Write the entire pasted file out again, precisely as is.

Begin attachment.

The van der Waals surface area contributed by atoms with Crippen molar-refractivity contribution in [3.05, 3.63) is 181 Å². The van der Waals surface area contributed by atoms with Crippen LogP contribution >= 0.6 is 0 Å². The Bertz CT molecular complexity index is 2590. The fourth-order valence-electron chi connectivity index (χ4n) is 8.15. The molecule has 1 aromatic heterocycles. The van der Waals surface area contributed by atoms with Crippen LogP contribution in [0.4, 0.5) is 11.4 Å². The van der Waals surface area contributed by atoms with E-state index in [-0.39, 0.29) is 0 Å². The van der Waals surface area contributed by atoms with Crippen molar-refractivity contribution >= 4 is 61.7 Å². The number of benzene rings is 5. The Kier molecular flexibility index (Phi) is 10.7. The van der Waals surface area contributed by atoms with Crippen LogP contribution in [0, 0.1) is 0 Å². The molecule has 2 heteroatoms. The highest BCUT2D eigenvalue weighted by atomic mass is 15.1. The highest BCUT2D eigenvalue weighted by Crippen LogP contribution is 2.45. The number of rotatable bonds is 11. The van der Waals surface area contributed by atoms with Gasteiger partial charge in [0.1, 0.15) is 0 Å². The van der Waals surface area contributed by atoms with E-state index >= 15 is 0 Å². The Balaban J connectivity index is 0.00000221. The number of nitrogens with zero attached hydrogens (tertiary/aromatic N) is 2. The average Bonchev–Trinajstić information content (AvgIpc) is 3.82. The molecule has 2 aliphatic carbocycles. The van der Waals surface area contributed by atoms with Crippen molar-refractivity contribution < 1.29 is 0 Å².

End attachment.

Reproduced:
The van der Waals surface area contributed by atoms with Crippen molar-refractivity contribution in [3.05, 3.63) is 181 Å². The van der Waals surface area contributed by atoms with Crippen LogP contribution >= 0.6 is 0 Å². The Bertz CT molecular complexity index is 2590. The fourth-order valence-electron chi connectivity index (χ4n) is 8.15. The molecule has 1 aromatic heterocycles. The van der Waals surface area contributed by atoms with Crippen LogP contribution in [0.4, 0.5) is 11.4 Å². The van der Waals surface area contributed by atoms with E-state index in [-0.39, 0.29) is 0 Å². The van der Waals surface area contributed by atoms with Crippen molar-refractivity contribution >= 4 is 61.7 Å². The number of benzene rings is 5. The Kier molecular flexibility index (Phi) is 10.7. The van der Waals surface area contributed by atoms with Crippen LogP contribution in [0, 0.1) is 0 Å². The molecule has 2 heteroatoms. The highest BCUT2D eigenvalue weighted by atomic mass is 15.1. The highest BCUT2D eigenvalue weighted by Crippen LogP contribution is 2.45. The number of rotatable bonds is 11. The van der Waals surface area contributed by atoms with Gasteiger partial charge in [0.1, 0.15) is 0 Å². The van der Waals surface area contributed by atoms with E-state index >= 15 is 0 Å². The Balaban J connectivity index is 0.00000221. The number of nitrogens with zero attached hydrogens (tertiary/aromatic N) is 2. The average Bonchev–Trinajstić information content (AvgIpc) is 3.82. The molecule has 2 aliphatic carbocycles. The van der Waals surface area contributed by atoms with Crippen molar-refractivity contribution < 1.29 is 0 Å².